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Discussion Starter · #1 ·
1980 750 LTD. Barn find that is for the most part ready to hit the road (a few odds and ends to take care of).

Yesterday while it was on the center stand I gave the rear wheel a spin by hand and it didn't spin as freely as my 550 ltd. It spun, but when I spun it hard and let go, it wouldn't even barely do 1/2 revolution.

Now, I had this on the road for quick test rides, never had any issues, I know the brake (disc) isn't hanging up, but I am not sure if maybe the bearings aren't dry/shot. The chain isn't too tight either.

my question:
1. If the bearing is shot/dying, how will I know? Will it howl like a car? Maybe create some heat I could feel by hand? I could take off the rear wheel, but I wasn't planning on it, and its kind of a PITA because you either have to move the pipes outta the way or take the whole tensioner mechanics off back and pull it out that way.

2. Is it possible to overtighten the rear axel so that it would pinch the rear wheel, causing it to turn a little harder?


BTW, if you can't notice by the title, I blow at spelling.
 

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1982 KZ750 E3
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Disconnect as much as possible from the rear wheel and back brakes of all the way and then spin it and listen and type of "roar" or "crunching" when the wheel spins. You also will want to check for play LEFT/RIGHT to check for slop in the bearing as well. Thats the only thing I could suggest to you for you other than taking it off completly to check it. Others may have a better solution...just my 2 cents.
 

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Agree with Genisis but don't think 10 minutes dropping the wheel out is too much to ask, easy to drop the stop-blocks off after unhooking the chain :wink:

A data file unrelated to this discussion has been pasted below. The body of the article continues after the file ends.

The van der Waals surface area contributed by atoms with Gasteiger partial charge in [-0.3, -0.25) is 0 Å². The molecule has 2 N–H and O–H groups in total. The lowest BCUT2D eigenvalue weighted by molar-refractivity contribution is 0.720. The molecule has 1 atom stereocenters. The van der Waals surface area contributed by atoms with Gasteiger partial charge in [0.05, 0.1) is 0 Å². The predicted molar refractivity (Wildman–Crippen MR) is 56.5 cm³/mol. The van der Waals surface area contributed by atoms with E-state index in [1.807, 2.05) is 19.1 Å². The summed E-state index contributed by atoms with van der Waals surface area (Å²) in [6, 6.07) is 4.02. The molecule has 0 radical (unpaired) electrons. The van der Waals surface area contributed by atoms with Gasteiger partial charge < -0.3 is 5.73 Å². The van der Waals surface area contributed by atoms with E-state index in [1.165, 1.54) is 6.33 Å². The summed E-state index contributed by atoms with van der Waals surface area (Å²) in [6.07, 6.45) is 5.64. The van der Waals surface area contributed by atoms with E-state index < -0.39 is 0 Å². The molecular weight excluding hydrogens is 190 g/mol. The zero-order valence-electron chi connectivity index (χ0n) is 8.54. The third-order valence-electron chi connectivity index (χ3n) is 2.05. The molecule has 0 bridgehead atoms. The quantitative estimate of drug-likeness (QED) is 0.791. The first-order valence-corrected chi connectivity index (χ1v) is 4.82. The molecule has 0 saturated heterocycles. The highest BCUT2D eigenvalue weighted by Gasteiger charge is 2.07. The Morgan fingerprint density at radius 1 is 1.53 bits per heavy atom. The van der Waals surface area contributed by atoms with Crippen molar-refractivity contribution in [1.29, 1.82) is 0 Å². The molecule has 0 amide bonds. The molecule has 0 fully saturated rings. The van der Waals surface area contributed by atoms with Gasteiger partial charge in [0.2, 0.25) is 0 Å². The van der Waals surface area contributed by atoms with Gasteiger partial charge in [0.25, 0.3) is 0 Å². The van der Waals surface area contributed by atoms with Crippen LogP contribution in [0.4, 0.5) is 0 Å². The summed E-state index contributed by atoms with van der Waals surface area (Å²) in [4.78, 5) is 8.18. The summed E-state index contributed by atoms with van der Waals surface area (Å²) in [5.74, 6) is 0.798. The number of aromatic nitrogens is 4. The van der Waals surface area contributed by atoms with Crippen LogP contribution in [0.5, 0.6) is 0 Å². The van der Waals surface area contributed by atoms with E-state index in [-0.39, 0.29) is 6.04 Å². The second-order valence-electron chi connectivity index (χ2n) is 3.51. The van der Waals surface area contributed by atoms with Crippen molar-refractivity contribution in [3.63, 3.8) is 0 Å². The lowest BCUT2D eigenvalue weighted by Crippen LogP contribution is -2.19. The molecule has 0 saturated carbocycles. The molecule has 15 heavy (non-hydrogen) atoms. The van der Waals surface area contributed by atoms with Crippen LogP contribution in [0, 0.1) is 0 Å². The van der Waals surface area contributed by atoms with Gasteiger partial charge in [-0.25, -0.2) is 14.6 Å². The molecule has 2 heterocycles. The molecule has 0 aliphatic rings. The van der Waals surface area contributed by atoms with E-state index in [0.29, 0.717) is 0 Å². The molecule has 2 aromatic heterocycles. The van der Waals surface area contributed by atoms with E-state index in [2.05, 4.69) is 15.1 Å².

Try loosening the wheel-spindle first (with a spanner if the pipes are in the way) to see if it is being 'pinched', only really likely if a spacer is missing though unless the Incredible Hulk tightened it :mrgreen:
 

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Discussion Starter · #4 ·
I did have the wheel off a while back, and I don't remember getting really mad and turning green (well, I don't remember turning green at least :)). Maybe I'll just take the **** thing off again... I have a slow leak in the rear tire anyway (hope its just the bead leaking)...maybe this is a good time to check that out too.
 

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GHOSTRIDER
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I did have the wheel off a while back, and I don't remember getting really mad and turning green (well, I don't remember turning green at least :)). Maybe I'll just take the **** thing off again... I have a slow leak in the rear tire anyway (hope its just the bead leaking)...maybe this is a good time to check that out too.
Do as suggested above checking the the wheel as you loosen the axle nut to see if it frees up as torque is relieved. Then inspect the bearings for damage or misalignment between the inner and outer surfaces. Sometimes paint and debris can get behind the race and keep it from fully seating against the bearing shoulder causing the spacer to push the bearing center out of line with the outer cage and race thus binding the bearing. Sealed bearings are not beyond being bad right out of the box either. Good luck and do keep us updated!:wink:
 

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Wheel bearings are easy to install, the tough part might be in removing the old ones. A propane torch used carefully will heat up the hub(don't catch the bearing grease on fire!) so the old bearing can come out.A bearing puller or a long drift punch and hammer should be able to pop the old bearings out of the hubs.

When getting ready to place the new bearings, first put them in a freezer overnight, this will shrink the races just enough to almost drop in place.

Heat up the hub again, and put the cold bearings in them. a dead blow hammer or a block of wood and hammer will help if the parts bind up.Make sure the bearings are straight and seated in the hubs.

When the parts equalize in temperature, the bearings will be locked in place.
 

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Discussion Starter · #9 ·
Thanks fellas.

Over the next couple weeks I'll be able to start working on this bike again.
Once I finally sell my z1000 (this friday) and get my 550 road worthy I can start to get this 750 ready to roll.
 

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The manual for my ZN700 shaft drive says clean and repack the wheel bearings every two years!
I haven't tackled this job yet on my bike. It has 1300 miles on it. It had 1058 miles when I bought it a year ago.
 
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